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Trek Sifter July 5 2013 01:26 AM

Omega Glory moment
 
When Captain Kirk recites the preamble to the Constitution of the United States, and then says that the words were written "not only for the Yangs but the Comms as well...They must apply to everyone, or they mean nothing..."--how do you understand this/take this? (Cultural imperialism [forcing those values onto the Comms]? Or reminding the Yangs that the Comms have rights of their own/stop the antagonism?) (Of course, I assume the context of the time would have something to do with the meaning [but I am missing that, as I wasn't alive yet then].)

(YouTube video of it if you need it: http://www.youtube.com/watch?v=3b56e0u0EgQ )

ZapBrannigan July 5 2013 03:29 AM

Re: Omega Glory moment
 
"They must apply to everyone, or they mean nothing!" strikes me as a misplaced rhetorical flourish. It sounds exciting and forceful, but it doesn't fit the situation.

First of all, it seems meant to suggest the Declaration of Independence (We hold these truths to be self-evident, that all men are created equal...), not the Preamble to the Constitution that Kirk just recited.

Second, taking Kirk literally implies that the Yangs now have a moral duty to conquer all Comb territory and annex it under the government defined in the Yang Constitution. And that doesn't sit right as a moral imperative.

Mario de Monti July 5 2013 07:09 AM

Re: Omega Glory moment
 
Quote:

ZapBrannigan wrote: (Post 8337721)
"They must apply to everyone, or they mean nothing!" strikes me as a misplaced rhetorical flourish. It sounds exciting and forceful, but it doesn't fit the situation.

Second, taking Kirk literally implies that the Yangs now have a moral duty to conquer all Comb territory and annex it under the government defined in the Yang Constitution. And that doesn't sit right as a moral imperative.

You´re right it is a badly written line, for exactly that reason. What Kirk meant to say however, IMHO, is that the rights granted to the Yangs must also be granted to the Comms. That the good, the justice and everything else proclaimed in the cited text should be available to everyone, not just to your own people but also to those wo think differently from you.

Like so often in Star Trek this can again be applied to the real world. And written during the time of the Cold War gave it an extra and very current meaning (and political explosiveness?).

Mario

Trek Sifter July 6 2013 06:17 AM

Re: Omega Glory moment
 
Yeah, the spirit of the moment felt like Kirk wanted them to end the antagonism/respect them as people with their own rights. I think you both are right about it being a poorly executed, not thought-out scene. It's unfortunate also that the Yangs are left not fully understanding what "one-named-Kirk" means, yet somehow the "holy words" will be obeyed. Well, I guess the episode had to end, so there wasn't really time for Kirk to get into better explanations..!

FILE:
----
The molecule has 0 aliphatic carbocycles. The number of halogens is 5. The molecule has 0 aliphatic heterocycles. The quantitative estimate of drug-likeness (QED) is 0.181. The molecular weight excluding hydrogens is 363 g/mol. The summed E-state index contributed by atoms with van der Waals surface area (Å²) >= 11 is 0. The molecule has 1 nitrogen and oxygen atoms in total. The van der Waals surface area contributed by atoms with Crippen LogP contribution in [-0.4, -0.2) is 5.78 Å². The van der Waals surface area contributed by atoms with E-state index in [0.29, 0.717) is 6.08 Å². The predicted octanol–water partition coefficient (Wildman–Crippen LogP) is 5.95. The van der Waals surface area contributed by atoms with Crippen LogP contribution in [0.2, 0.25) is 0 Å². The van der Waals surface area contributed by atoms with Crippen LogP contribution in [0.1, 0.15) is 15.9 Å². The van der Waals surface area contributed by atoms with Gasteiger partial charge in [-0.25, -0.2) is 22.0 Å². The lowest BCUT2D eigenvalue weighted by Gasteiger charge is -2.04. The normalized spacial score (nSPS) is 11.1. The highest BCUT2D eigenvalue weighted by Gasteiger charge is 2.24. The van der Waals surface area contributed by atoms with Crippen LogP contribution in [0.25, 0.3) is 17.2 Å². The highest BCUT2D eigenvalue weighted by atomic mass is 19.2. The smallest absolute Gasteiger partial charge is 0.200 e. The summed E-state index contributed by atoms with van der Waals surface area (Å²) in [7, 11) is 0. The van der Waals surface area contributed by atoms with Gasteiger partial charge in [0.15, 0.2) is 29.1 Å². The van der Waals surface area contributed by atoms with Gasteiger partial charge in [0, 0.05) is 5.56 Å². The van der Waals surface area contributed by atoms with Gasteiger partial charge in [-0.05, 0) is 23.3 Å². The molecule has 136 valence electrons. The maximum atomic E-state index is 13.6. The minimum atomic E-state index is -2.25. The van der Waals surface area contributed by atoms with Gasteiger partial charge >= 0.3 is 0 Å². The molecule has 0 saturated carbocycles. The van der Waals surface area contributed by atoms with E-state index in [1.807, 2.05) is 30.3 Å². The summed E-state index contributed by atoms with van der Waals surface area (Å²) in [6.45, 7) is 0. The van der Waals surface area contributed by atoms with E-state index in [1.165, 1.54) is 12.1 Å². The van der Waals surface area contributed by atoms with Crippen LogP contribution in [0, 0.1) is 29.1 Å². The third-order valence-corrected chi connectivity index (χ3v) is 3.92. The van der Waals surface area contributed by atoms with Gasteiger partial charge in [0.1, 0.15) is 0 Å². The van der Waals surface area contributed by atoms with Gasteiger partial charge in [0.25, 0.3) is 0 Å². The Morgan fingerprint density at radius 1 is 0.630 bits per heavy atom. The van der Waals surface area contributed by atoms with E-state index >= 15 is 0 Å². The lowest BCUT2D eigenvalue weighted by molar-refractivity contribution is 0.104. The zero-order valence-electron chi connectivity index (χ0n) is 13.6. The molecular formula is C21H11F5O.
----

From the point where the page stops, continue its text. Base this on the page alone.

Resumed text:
ZapBrannigan July 6 2013 08:48 AM

Re: Omega Glory moment
 
Quote:

Trek Sifter wrote: (Post 8341759)
Yeah, the spirit of the moment felt like Kirk wanted them to end the antagonism/respect them as people with their own rights. I think you both are right about it being a poorly executed, not thought-out scene. It's unfortunate also that the Yangs are left not fully understanding what "one-named-Kirk" means, yet somehow the "holy words" will be obeyed. Well, I guess the episode had to end, so there wasn't really time for Kirk to get into better explanations..!

And this isn't the first time Kirk has broken some eggs and then left the omelette-making to some stunned natives. :)

King Daniel Into Darkness July 9 2013 04:57 PM

Re: Omega Glory moment
 
http://i912.photobucket.com/albums/a...er_america.jpg

T'Girl July 9 2013 06:19 PM

Re: Omega Glory moment
 
Quote:

ZapBrannigan wrote: (Post 8337721)
Second, taking Kirk literally implies that the Yangs now have a moral duty to conquer all Comb territory ...

I was under the impress that what just happened, that was the final battle. The Yangs had won, there wasn't any Comm territory left on the planet.

Any Comms still alive were now in the Yang's single nation. If that is true, then Kirk's words have even more meaning, he is saying that the former enemy is now one of you (the Yangs) and must be treated like you, and have the same rights.

The Comms were now Yangs.

:)

Praetor Baldric July 12 2013 03:48 AM

Re: Omega Glory moment
 
Isn't the United Earth of TOS (and by extension the system of government that characterizes the Federation) essentially based on the system of a liberal democracy as one finds with the USA?

I think the message is clearly that the US general style of government (which is shared by many other nations as well) is the most virtuous one.

TOS is strewn with this idea. On a very simple level, compare the governmental systems of the Klingons, Romulans, and any other Meanies from the show and see what they all have in common. They are all totalitarian, authoritarian, and undemocratic. In TUC, the Klingon Empire is estimated to fall in 50 years due to the economic inefficiency of its infrastructure (echoes of the USSR perhaps?).

teacake July 12 2013 02:33 PM

Re: Omega Glory moment
 
KingDaniel, :guffaw:

I so loath that episode, one of only a handful of things I could say that about with Star Trek as a whole.


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